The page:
Restatement (Third) of the Law Governing Lawyers § 18 cmt. h.
1. See Brief of Amicus Curiae Linda S. Eads, Associate Professor of Law, Dedman School of Law, Southern Methodist University, in Support of Petitioner at 21. See Brief of Amici Curiae Abrams Scott & Bickley, L.L.P., Arnold & Itkin LLP, Caddell & Chapman, Cornell, Smith & Mierl, LLP, Dawson, Sodd, Ellis & Hodge LLP, Law Office of James M. McCormack, and Quilling, Selander, Cummiskey & Lownds, P.C., in Support of Petitioner. The law firm amici state that they “are not suggesting that lawyers and law firms should always lose a fee dispute.” Id. at 8.
The judgment of the court of appeals is reversed, and the case is remanded to the trial court for further proceedings.
Justice WAINWRIGHT filed an opinion concurring in part and dissenting in part.
Justice LEHRMANN filed a dissenting opinion, in which Justice MEDINA and Justice GREEN joined.
Justice WAINWRIGHT, concurring in part and dissenting in part.
Scott Van Dyke, president of Anglo–Dutch Petroleum International, Inc., and his attorney Gerald Swonke signed an engagement letter, dated October 16, 2000, in which attorney Swonke agreed to represent Van Dyke's company, Anglo–Dutch, in litigation with Halliburton Energy Services, Inc. Swonke was “of counsel” at the law firm of Greenberg Peden P.C. Anglo–Dutch contends that under the terms of the letter, Swonke also bound Greenberg Peden to represent Anglo–Dutch in the Halliburton litigation. The letter contains Swonke's references to expenses he would “personally incur”, fees that “I would be entitled to receive”, the agreement for “me” to assist you in the so-called Halliburton litigation, but it is drafted on Greenberg Peden letterhead. Swonke contends this was an oversight. Swonke testified that for a couple of years prior to the Halliburton litigation, he had individually represented Anglo–Dutch under his “of counsel” arrangement at Greenberg Peden. Notwithstanding this evidence, the Court disagrees with the trial court and concludes that the engagement letter is unambiguous and as a matter of law bound the Greenberg Peden firm to represent Anglo–Dutch. I therefore agree with JUSTICE LEHRMANN'S dissent that the engagement letter is ambiguous and with her other departures from the Court's opinion. I write to explain another basis for my disagreement with the Court's position.
The Court holds the two parties to an agreement that neither of them entered in October 2000, as their trial testimony indicates. Van Dyke testified that he knew at the time of the engagement letter that Greenberg Peden would not represent Anglo–Dutch in any new matters, such as the Halliburton litigation. Why? Van Dyke explained. Anglo–Dutch was over $200,000 behind in paying Greenberg Peden, and Greenberg Peden was not interested in further exposure on contingency fee cases. The exchange on this point during Van Dyke's testimony at trial is unequivocal, as Swonke told him in February 2000 that Greenberg Peden was not his law firm.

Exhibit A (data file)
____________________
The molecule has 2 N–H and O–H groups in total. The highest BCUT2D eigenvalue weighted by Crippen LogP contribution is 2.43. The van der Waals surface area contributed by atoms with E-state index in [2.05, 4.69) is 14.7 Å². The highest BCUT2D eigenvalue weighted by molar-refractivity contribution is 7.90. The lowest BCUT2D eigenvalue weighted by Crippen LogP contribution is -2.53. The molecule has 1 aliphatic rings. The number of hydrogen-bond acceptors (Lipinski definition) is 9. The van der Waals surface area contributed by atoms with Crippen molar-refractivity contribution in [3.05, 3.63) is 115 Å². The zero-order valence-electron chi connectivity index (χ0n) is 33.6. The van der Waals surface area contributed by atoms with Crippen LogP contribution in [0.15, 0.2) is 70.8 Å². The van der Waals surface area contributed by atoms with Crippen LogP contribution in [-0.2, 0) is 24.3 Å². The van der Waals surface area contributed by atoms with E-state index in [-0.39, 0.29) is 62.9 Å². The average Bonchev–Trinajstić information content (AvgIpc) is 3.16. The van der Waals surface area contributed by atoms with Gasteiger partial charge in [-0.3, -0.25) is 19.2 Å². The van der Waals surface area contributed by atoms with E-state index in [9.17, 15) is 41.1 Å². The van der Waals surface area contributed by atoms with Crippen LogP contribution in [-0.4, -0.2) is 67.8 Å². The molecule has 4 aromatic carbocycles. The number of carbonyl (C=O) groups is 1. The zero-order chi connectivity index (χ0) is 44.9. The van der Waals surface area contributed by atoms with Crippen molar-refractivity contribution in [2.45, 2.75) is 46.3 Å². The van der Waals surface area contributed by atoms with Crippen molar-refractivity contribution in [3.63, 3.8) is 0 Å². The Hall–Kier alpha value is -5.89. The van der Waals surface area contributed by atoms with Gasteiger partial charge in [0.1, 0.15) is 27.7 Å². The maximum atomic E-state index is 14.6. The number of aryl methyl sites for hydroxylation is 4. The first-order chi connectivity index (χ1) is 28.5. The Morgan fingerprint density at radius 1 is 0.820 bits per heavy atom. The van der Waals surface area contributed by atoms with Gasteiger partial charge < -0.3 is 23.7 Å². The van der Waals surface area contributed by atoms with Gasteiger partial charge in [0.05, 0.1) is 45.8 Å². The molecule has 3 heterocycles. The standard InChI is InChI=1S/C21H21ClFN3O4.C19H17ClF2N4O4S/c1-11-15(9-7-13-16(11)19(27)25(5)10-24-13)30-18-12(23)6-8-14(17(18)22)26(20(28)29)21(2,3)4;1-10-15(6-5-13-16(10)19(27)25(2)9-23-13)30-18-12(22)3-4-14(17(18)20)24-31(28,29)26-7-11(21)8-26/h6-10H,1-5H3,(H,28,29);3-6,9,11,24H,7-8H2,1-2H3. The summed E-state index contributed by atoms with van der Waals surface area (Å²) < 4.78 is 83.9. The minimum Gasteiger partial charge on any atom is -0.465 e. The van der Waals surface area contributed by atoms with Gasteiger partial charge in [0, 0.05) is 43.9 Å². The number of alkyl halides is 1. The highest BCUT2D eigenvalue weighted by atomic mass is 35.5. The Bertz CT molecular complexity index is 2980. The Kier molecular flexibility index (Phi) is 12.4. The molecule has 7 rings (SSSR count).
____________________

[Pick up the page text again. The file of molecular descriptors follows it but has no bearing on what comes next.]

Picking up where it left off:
Attorney: Mr. Van Dyke, my question was a more limited one, and you can say, “No, he didn't tell me that,” if you want.
I'm just asking: Did he [Swonke] not tell you from the beginning that Greenberg Peden wouldn't represent you in any lawsuit here, no matter whether it was contingency or hourly at all until you—because you hadn't paid off that debt.
Van Dyke: Yes. Furthermore, Van Dyke knew that no Greenberg lawyers would work on his files from that time forward. Harlan Naylor, Greenberg's managing partner, explained to the jury that the firm's lawyers were instructed not to work for Anglo–Dutch—“neither the shareholders nor the associates were going to do any more work for Mr. Van Dyke on that case.” This testimony from Van Dyke and Naylor is undisputed. Swonke explained to the jury that Greenberg had essentially terminated Van Dyke as a client.
Greenberg Peden had told him in my presence they wouldn't do any more work for him. I had been doing work for him individually in my own capacity for—I don't know—two years, with Greenberg Peden not having involvement at all.
The uncontested testimony at trial establishes that Greenberg Peden's name partner (David Peden) told Van Dyke before he signed the engagement letter that the Greenberg Peden firm would not represent Anglo–Dutch in any new matter, whether contingency or hourly, because it was delinquent in paying the firm over $200,000 in legal fees. Swonke was present at that meeting. Nevertheless, Anglo–Dutch contends that the engagement letter signed after the meeting bound Greenberg Peden to represent it in the Halliburton litigation. This is quite a turnabout for Anglo–Dutch as its litigation position contradicts the knowledge of its president, who signed the engagement letter. Knowing that Greenberg Peden refused to represent Anglo–Dutch in the Halliburton litigation, Van Dyke now asserts that the engagement letter unambiguously did just that.